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Inpatient program at Rogers memorial hospital


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There are some doctors leaving with Storch. They are leaving Rothman at the end of July, but the new facility won't be taking new patients until October from what I understand. My daughter's therapist Dr. Nadeau is making the move - that's how I found out about it. The new facility is in Tampa, just over the bridge from St. Pete, not too far from the airport. Closer for us, as we are in the Tampa area. (hoping we don't have a major set back before they start taking patients because my daughter doesn't want anything to do with anyone other than Dr. Josh!!)

 

We have been very lucky with most of the therapists assigned to us, there was only one that we didn't really connect with and we requested a new one and didn't stick with her.

 

We started CBT with my son before he even turned 3, and have done it off and on with both kids since. Most recently, my daughter was experiencing a mild flare from allergies (intrusive thoughts) and ASKED to go see Dr. Josh at the worst of it - so it has been very helpful for us.

 

But even when we started, which was when my son was at his worst and we were still trying to get a handle on the medical side, we found it very helpful for other reasons - mostly because it helped us as parents learn what we should and shouldn't be doing along the way. Typical parenting techniques don't always work with our kids, and the therapists were able to help us navigate some of the issues like discipline, enabling the OCD (with a toddler, most of his rituals were things WE had to do in a specific way...but we didn't know what that way was...talk about a nightmare!) And even more so - it gave my kids a vocabulary to use to help them communicate when things were bothering them.

 

Our son's first therapist encouraged us to give the OCD a name, partly so my son could have a way to communicate about the OCD, but also so we could separate his actions from "Harvey's" actions - he's not a bad kid, but Harvey makes him do things that are bad sometimes (like trying to kill someone because his food isn't lined up properly). 4+ years later and both kids use the Harvey moniker now. (Funny story, we had to explain to his K teacher this year who "Harvey" was so if he told her Harvey was bothering him she would understand and not think he's certifiable. He had a huge meltdown in class one day - turns out the kid next to him had strep - and after I picked him up, some of the kids were asking if he was okay. With my previous permission, she explained a bit about PANDAS and how it makes some things hard for him and all about Harvey - I got multiple calls from my sons friends moms freaking out because they thought I would be livid that the teacher was telling kids my son had a "little friend in his head" and was crazy - until I explained to them that that was how our son came to understand about his OCD at such a young age...we still get a good laugh about that. And the teacher did an EXCELLENT job explaining it.)

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I'll also add that having done CBT when new flares come up, while it doesn't eliminate the OCD, it makes it much more manageable. My kids both tested positive for strep about 2 weeks ago, and while we have had some bumps in the road, they have remained functional and the resulting flare no longer controls our entire household like it used to. They were still able to participate in VBS, play with friends, and my daughter even went to a sleep over last night (she has bad separation anxiety). And it's a good part a result of them knowing and using some of their CBT tricks and us knowing how to respond properly.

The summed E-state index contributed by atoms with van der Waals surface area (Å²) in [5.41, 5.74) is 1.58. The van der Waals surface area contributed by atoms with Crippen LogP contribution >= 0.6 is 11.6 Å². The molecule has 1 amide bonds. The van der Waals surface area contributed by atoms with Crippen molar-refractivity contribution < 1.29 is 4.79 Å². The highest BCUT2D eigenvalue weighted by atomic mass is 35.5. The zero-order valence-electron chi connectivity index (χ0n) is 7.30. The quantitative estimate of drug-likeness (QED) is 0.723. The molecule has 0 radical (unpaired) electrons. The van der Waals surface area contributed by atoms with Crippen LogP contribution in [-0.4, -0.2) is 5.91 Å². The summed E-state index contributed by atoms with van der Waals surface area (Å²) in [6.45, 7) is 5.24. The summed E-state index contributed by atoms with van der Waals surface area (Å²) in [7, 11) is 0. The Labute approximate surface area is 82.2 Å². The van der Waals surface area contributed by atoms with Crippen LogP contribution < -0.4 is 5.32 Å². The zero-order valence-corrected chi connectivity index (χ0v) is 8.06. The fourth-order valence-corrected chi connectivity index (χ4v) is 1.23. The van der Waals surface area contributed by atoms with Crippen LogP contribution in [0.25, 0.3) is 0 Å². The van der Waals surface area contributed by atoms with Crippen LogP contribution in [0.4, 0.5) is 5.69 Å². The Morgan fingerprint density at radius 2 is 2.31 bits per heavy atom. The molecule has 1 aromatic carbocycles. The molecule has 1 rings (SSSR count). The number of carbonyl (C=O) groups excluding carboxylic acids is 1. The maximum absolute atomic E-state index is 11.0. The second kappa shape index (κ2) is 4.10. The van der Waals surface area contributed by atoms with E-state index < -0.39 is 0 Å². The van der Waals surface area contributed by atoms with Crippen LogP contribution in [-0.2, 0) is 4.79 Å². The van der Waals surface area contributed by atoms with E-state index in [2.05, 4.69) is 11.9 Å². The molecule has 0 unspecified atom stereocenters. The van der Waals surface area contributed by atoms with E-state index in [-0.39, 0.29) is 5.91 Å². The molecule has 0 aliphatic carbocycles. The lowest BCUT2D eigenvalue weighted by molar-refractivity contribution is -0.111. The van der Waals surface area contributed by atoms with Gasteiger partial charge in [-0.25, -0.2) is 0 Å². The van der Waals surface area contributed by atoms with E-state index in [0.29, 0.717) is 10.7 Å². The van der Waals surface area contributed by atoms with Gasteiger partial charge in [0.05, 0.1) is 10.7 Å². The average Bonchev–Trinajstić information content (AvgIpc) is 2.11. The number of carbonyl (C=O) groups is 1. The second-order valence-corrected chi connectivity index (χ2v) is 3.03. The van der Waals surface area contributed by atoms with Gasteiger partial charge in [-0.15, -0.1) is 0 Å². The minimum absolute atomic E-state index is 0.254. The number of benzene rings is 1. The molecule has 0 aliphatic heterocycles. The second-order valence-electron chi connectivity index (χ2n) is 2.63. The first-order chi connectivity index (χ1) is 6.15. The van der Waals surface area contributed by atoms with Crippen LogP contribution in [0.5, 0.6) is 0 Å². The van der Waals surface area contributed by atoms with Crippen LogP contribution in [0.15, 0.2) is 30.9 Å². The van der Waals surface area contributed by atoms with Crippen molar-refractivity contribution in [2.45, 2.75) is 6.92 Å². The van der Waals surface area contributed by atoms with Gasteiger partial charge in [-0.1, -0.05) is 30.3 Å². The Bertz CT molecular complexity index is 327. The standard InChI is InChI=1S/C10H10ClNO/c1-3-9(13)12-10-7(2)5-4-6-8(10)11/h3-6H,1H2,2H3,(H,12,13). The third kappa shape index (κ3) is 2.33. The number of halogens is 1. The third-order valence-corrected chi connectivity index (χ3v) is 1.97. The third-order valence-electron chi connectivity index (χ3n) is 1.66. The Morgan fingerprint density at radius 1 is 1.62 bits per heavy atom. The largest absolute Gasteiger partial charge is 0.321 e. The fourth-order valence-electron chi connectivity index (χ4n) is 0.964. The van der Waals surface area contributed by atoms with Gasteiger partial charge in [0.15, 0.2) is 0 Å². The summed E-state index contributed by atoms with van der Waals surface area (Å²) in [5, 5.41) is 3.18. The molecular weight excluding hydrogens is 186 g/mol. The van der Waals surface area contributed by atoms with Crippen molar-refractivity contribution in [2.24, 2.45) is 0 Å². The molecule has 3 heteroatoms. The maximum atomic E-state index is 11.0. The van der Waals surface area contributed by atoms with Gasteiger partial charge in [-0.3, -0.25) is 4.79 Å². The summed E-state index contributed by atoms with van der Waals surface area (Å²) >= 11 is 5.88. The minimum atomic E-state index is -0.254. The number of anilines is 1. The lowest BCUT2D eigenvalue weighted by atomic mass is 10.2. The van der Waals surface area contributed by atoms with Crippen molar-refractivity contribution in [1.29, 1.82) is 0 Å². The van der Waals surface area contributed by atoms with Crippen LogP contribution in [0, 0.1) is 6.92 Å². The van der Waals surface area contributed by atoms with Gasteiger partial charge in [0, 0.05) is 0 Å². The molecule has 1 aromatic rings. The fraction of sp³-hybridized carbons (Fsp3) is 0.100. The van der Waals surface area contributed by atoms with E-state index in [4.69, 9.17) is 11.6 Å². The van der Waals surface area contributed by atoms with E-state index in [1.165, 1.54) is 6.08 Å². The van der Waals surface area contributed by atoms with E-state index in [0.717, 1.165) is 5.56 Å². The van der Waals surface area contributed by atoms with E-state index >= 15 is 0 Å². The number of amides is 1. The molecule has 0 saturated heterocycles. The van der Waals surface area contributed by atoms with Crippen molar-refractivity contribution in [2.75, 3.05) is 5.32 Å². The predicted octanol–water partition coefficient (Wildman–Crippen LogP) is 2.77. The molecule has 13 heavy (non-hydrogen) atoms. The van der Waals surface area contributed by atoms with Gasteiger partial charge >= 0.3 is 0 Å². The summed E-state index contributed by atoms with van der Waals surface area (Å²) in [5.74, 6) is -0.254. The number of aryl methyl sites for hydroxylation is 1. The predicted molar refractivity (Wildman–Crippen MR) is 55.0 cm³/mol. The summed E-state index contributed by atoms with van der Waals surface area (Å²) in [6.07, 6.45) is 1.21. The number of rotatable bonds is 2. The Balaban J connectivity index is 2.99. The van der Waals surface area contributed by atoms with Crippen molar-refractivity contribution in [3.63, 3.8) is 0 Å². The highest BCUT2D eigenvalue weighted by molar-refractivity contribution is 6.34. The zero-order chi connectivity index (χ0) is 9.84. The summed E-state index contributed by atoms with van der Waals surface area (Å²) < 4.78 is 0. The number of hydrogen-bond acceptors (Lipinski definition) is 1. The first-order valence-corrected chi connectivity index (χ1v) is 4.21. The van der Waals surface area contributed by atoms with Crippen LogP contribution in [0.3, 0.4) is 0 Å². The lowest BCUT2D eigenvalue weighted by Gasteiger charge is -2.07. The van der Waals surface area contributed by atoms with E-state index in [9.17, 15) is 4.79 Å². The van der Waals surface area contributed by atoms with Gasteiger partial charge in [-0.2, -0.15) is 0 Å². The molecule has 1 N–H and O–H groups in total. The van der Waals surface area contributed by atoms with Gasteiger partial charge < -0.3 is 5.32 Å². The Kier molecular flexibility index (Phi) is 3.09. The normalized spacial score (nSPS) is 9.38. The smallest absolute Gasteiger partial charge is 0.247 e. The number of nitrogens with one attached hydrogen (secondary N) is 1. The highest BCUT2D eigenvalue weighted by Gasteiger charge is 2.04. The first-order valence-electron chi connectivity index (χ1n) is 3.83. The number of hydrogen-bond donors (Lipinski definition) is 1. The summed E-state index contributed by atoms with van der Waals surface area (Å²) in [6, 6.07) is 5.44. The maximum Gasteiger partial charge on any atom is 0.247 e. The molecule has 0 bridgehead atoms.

For example, my son's separation anxiety spiked with this infection and for the first time in years, he started being afraid to leave the room alone even to go to the bathroom. After a couple of days we realized how severe it was, and started implementing some of our tricks and language. He would ask me to go to the bathroom with him, I would ask "why", his answer "I'm afraid to be alone". My response "Are you afraid to be alone, or is Harvey afraid to be alone". No answer (which means it's Harvey and my son knows what comes next...hoping if he doesn't answer I won't say it). My response "I thought so, and you know that Mommy doesn't have to listen to Harvey. So I'm not going to go with you into the bathroom. What do you think will happen if you go in there alone? - and here I would ask him a series of rhetorical, increasingly silly hypothetical situations that might happen alone in the bathroom - the sillier the better". Ultimately we find a solution to him being able to go on his own. It might be leaving the door open, or my talking to him from the kitchen while he's in there, or even taking one of the dogs in with him! But we hold firm and don't just give in - even though it's much easier.

 

This wouldn't be possible in the midst of a flare if we hadn't already laid down the foundation through CBT.

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The OCD Institute at McLean's in Belmont, MA is opening a Children's and Adolescent program in the Fall. The OCI Institute is amazing. As most of you know, Dr. Jenike and Diane Davey run it. I waited years until my son turned 16 to get him into the adult program. They were the final piece of the puzzle to my son's recovery. I wish they had a child/adolescent program when DS was younger.

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